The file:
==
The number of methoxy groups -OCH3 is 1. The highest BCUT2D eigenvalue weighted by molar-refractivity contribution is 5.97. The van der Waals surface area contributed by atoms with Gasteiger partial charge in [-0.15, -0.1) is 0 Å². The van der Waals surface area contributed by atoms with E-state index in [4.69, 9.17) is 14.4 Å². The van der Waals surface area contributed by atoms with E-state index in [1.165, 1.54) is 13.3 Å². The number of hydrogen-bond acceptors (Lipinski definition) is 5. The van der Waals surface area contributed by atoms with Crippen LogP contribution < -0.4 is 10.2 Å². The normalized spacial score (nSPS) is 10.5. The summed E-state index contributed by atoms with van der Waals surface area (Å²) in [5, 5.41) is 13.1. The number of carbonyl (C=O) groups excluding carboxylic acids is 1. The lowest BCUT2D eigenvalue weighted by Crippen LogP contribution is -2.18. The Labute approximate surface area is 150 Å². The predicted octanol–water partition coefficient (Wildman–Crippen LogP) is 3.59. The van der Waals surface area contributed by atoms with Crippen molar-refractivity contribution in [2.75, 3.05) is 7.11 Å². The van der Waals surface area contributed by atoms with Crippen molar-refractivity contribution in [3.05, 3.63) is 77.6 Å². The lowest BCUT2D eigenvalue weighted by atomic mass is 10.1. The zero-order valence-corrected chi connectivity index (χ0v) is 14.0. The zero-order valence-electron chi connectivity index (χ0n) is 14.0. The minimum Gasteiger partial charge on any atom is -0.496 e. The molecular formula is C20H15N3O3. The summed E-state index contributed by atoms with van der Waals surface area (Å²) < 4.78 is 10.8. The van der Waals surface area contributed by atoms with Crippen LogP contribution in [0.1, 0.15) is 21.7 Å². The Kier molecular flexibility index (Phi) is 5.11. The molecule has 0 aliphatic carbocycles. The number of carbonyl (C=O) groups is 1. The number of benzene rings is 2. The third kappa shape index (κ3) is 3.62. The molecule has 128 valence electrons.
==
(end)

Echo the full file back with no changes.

The number of methoxy groups -OCH3 is 1. The highest BCUT2D eigenvalue weighted by molar-refractivity contribution is 5.97. The van der Waals surface area contributed by atoms with Gasteiger partial charge in [-0.15, -0.1) is 0 Å². The van der Waals surface area contributed by atoms with E-state index in [4.69, 9.17) is 14.4 Å². The van der Waals surface area contributed by atoms with E-state index in [1.165, 1.54) is 13.3 Å². The number of hydrogen-bond acceptors (Lipinski definition) is 5. The van der Waals surface area contributed by atoms with Crippen LogP contribution < -0.4 is 10.2 Å². The normalized spacial score (nSPS) is 10.5. The summed E-state index contributed by atoms with van der Waals surface area (Å²) in [5, 5.41) is 13.1. The number of carbonyl (C=O) groups excluding carboxylic acids is 1. The lowest BCUT2D eigenvalue weighted by Crippen LogP contribution is -2.18. The Labute approximate surface area is 150 Å². The predicted octanol–water partition coefficient (Wildman–Crippen LogP) is 3.59. The van der Waals surface area contributed by atoms with Crippen molar-refractivity contribution in [2.75, 3.05) is 7.11 Å². The van der Waals surface area contributed by atoms with Crippen molar-refractivity contribution in [3.05, 3.63) is 77.6 Å². The lowest BCUT2D eigenvalue weighted by atomic mass is 10.1. The zero-order valence-corrected chi connectivity index (χ0v) is 14.0. The zero-order valence-electron chi connectivity index (χ0n) is 14.0. The minimum Gasteiger partial charge on any atom is -0.496 e. The molecular formula is C20H15N3O3. The summed E-state index contributed by atoms with van der Waals surface area (Å²) < 4.78 is 10.8. The van der Waals surface area contributed by atoms with Crippen LogP contribution in [0.1, 0.15) is 21.7 Å². The Kier molecular flexibility index (Phi) is 5.11. The molecule has 0 aliphatic carbocycles. The number of carbonyl (C=O) groups is 1. The number of benzene rings is 2. The third kappa shape index (κ3) is 3.62. The molecule has 128 valence electrons.